Book News: My book, Dog’s Best Friend:Will Judy, Founder of National Dog Week and Dog World Publisher is in production and will be available I am told by the summer of next year (McFarland & Co.). I would like to thank all of my supporters and those who voted me as “Happening Ocean County AUthor,” in a contest sponsored by Ocean Happening On-line magazine. It is an honor to be singled out among a crowd of very talented people! Please stay on the alert for some special NDW posts in the coming days!

May Your Labor be Your Love….

Working Dogs at rest Working Dogs at rest

Happy Labor Day. This holiday, with origins dating back to 1882, was initially, “dedicated to the social and economic achievements of the American Worker.” Today, with so much economic unrest, and the rapid development of technology, many of us feel fortunate just to have a place at which to labor. However, in many of these cases, most are doing much more work, for far less pay, and dealing with conditions that prey on the fact that there are too many workers vying for too few jobs.

I used to work full-time under some of the best working conditions imaginable. But upon turning 30, I realized that corporate life was not my calling. I became a full-time fine artist instead, and during the good years made a decent living. When times got a little “ruff” I became a substitute teacher to fill in the gaps. I loved working with the kids, and as it turned out, during this time I became inspired to write. This summer, I said farewell to the classroom and now work part-time as the manager of a church as a way to create more structure in my life to allow more time for writing.

My husband is a proud member of the ALA (Amalgamated Lithographers of America) Union. When his company moved their operations to other locales, he chose to “retire” early. Coincidentally, his last full-time job in his field was spent at a company that published Pet Care and Dog Breed books, although at that time, I had not started writing about dogs. Rich, who served our nation as a Navy Corpsman, has happily found labor as a house painter, maintenance manager and now as a Bar Captain at our local American Legion post.

I write all this because life is uncertain. We make choices, but often, choices are made for us. We must be open to change and ready to adjust. At this rate, neither of will probably ever really retire, but that is okay with us. Work keeps us mentally and physically active, and there is always some good experience to be derived from each “job stop,” along the way.

Will Judy, the founder of National Dog Week, truly understood this. As a youth, he was trained as a minister and was the school teacher for his small rural community in Western Pennsylvania. But he had a larger vision and a need to get out in the world. His restless and inquisitive nature lead him far from home. He served his nation during WWI, became a lawyer, and when he had the opportunity, he purchased Dog World Magazine and served as its publisher for several decades.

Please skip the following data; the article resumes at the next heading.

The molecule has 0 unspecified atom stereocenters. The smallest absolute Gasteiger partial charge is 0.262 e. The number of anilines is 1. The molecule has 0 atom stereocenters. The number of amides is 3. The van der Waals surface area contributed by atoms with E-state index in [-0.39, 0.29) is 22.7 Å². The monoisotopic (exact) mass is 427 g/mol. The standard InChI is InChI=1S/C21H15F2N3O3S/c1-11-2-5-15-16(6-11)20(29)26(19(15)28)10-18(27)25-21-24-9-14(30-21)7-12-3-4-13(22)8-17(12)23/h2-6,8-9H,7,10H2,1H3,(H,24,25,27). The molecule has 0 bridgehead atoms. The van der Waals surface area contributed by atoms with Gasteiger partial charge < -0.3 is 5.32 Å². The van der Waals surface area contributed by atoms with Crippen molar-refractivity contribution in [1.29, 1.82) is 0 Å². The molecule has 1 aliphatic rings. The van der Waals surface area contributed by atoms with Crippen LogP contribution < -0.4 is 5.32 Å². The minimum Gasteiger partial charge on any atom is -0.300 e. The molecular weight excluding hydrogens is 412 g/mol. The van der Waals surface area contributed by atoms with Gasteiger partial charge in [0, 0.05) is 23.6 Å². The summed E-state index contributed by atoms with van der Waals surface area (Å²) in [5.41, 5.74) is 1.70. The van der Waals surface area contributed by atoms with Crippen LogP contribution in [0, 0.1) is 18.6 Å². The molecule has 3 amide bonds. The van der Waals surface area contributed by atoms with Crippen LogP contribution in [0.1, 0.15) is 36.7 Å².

Long before the concept was widely-embraced, Judy saw the value of the dog in the workplace. He wrote about their use in military and police work and their value as therapy dogs in the treatment of patients in VA hospitals. He knew that dogs labored in a union powered by loyalty, love and devotion to their humans no matter what the circumstances.

I thank you to all of you who have supported me during the writing of Will Judy’s story. I am now writing my 200 word “marketing description” for its publisher and bandying about titles. This has truly been a labor of love (i.e. no advance), but I hope that someday a copy of this book will be found on the library shelves of municipalities and schools across the nation. Judy was a complex and articulate man. A man of his times, yet one who foresaw how important dogs would become to the nation’s huge population of dog owners, and wanted to ensure all who “owned” them would do so responsibly.

I am now fortunate to be working on my next true-life story and will share that soon. I love writing about little-known people and obscure histories, it is so rewarding to see all of them, “have their day,” and receive credit for their labors. I hope their stories inspire others to explore the path not so clearly marked.

May all of you find a way to make your labor your love, and your love, your labor.

Hooper and Rich

Hooper and Rich

It seems like it was just yesterday that we said goodbye to our beloved Portuguese water dog, Hooper. I even felt a twinge of jealousy when The First Family welcomed there second Portie, Sunny, into the White House just last week.

Lately, it seems like many of my friends are saying good bye to their own dogs and cats, and I relive my personal experience each time I hear of their sad news.